“You can’t retroactively do that, so let’s take that off the table,” he said. “If your parents have a green card or permanent residence in the United States, you’re a U.S. citizen. None of that is in dispute. In fact, the president hasn’t even talked about any of that. The only thing that’s being discussed is whether that same right belongs to someone who is in the country as a visitor, as a tourist, as a student, or here illegally. That is the only thing that is in question.”
Other than DeSantis, who said he supported Trump’s proposal, South Florida Republicans have stayed at arm’s length from the latest controversy to come out of the White House, although Miami Republican Rep. Mario Diaz Balart said he “strongly” disagreed with Trump’s proposal and Rep. Carlos Curbelo also came out against it.
“The Congressman does not support an end to birthright citizenship through any means and would oppose such an effort in the Congress,” Curbelo’s spokeswoman Joanna Rodriguez told the Herald in an email.
Gov. Rick Scott on Tuesday said he would need to “fully review” Trump’s proposal before giving his opinion.
“I believe legal immigration makes us a better and stronger country, but illegal immigration does the opposite,” he said in a statement released by his campaign. “I have not seen the details of what the president is suggesting and would need to fully review the proposal. While I’ve been clear that Florida is a great melting pot, America’s immigration system is broken and Congress — including Senator Nelson — has done nothing to fix the problem. My priorities continue to be securing the border and fixing the long-broken immigration system.”
Incumbent Democratic Sen. Bill Nelson, who is running for reelection against Scott, tweeted that Trump “cannot change” the birthright provision with an executive order, but did not condemn the proposal itself.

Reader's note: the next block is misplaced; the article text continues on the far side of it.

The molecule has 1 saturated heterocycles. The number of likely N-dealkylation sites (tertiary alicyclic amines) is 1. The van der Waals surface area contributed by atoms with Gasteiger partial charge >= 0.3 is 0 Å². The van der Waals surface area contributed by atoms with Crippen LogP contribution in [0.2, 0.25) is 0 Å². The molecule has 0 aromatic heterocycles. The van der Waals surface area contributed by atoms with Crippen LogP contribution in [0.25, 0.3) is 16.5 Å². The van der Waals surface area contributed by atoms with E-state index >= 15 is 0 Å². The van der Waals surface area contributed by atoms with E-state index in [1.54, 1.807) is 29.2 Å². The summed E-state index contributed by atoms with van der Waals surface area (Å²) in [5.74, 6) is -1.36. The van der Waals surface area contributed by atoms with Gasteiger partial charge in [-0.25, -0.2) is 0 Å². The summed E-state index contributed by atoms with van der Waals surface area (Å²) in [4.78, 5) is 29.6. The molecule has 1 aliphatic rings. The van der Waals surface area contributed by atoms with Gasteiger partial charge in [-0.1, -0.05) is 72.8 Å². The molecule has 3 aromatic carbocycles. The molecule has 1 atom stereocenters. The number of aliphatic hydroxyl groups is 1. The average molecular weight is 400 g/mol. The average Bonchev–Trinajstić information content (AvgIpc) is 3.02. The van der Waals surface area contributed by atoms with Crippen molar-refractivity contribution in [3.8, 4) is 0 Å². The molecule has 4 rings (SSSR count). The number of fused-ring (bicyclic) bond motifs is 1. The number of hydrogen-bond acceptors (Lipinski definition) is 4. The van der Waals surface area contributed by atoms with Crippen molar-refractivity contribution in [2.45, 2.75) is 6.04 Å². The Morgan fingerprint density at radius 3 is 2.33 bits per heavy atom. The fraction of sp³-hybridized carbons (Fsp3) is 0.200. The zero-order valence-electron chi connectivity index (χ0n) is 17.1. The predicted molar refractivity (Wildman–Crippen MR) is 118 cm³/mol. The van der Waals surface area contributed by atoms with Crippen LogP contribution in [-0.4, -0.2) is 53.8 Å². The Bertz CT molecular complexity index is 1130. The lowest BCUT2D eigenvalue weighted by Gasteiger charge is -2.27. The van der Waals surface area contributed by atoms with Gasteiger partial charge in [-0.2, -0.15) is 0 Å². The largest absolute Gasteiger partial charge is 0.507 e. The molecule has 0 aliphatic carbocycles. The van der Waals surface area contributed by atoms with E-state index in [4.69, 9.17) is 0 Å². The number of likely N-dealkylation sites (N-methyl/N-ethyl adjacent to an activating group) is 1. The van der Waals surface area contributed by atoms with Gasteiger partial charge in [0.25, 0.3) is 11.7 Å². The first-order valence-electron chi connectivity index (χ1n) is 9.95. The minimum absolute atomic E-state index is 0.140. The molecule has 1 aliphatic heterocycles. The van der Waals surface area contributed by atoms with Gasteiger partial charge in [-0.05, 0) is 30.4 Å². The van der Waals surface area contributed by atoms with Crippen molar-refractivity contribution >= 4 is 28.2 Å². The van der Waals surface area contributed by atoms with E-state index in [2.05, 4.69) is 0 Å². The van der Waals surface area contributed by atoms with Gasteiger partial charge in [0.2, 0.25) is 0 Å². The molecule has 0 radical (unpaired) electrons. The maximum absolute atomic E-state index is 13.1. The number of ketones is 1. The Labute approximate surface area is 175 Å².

Democrat Debbie Mucarsel-Powell, running for Congress against Curbelo, called Trump’s proposal “unconstitutional” and a “complete affront to the ideals the U.S. has always stood for” in a tweet.
The citizenship clause of the 14th Amendment states, “All persons born or naturalized in the United States, and subject to the jurisdiction thereof, are citizens of the United States and of the State wherein they reside.”
At least 30 other countries, including Canada and Mexico, grant automatic birthright citizenship, according to a study by the Center for Immigration Studies.
Rubio called it a “complicated issue.”
“The courts have not specifically ruled on that, so I don’t know how courts would rule on that. It’s not even clear that the president could change that through an executive order,” he said. “It would be a big change and I don’t think we should make big changes without careful thought, consideration and debate. On the other hand, living in this community, we all know. We’ve all seen — I certainly have — cases of very wealthy people flying in here to have children and then leaving. They never live here. And they get a citizenship in case something goes wrong in their country in the future. I don’t think that’s what most Americans or the Founders believed when they saw it. Whether you can change that without a constitutional amendment, I don’t know. That’s never been decided by the courts.”
Explaining how such a proposal could be acted upon, Rubio said President Trump could theoretically order the federal government to not grant citizenship to U.S.-born children whose parents are not citizens or permanent residents.
“That would be immediately challenged in federal court. It would work its way through the court system and eventually, I think, wind up at the Supreme Court,” he said. “That’s a separate question from whether or not someone who’s abusing the system, is it wise to continue to grant citizenship in the same way you would for someone who’s here permanently?”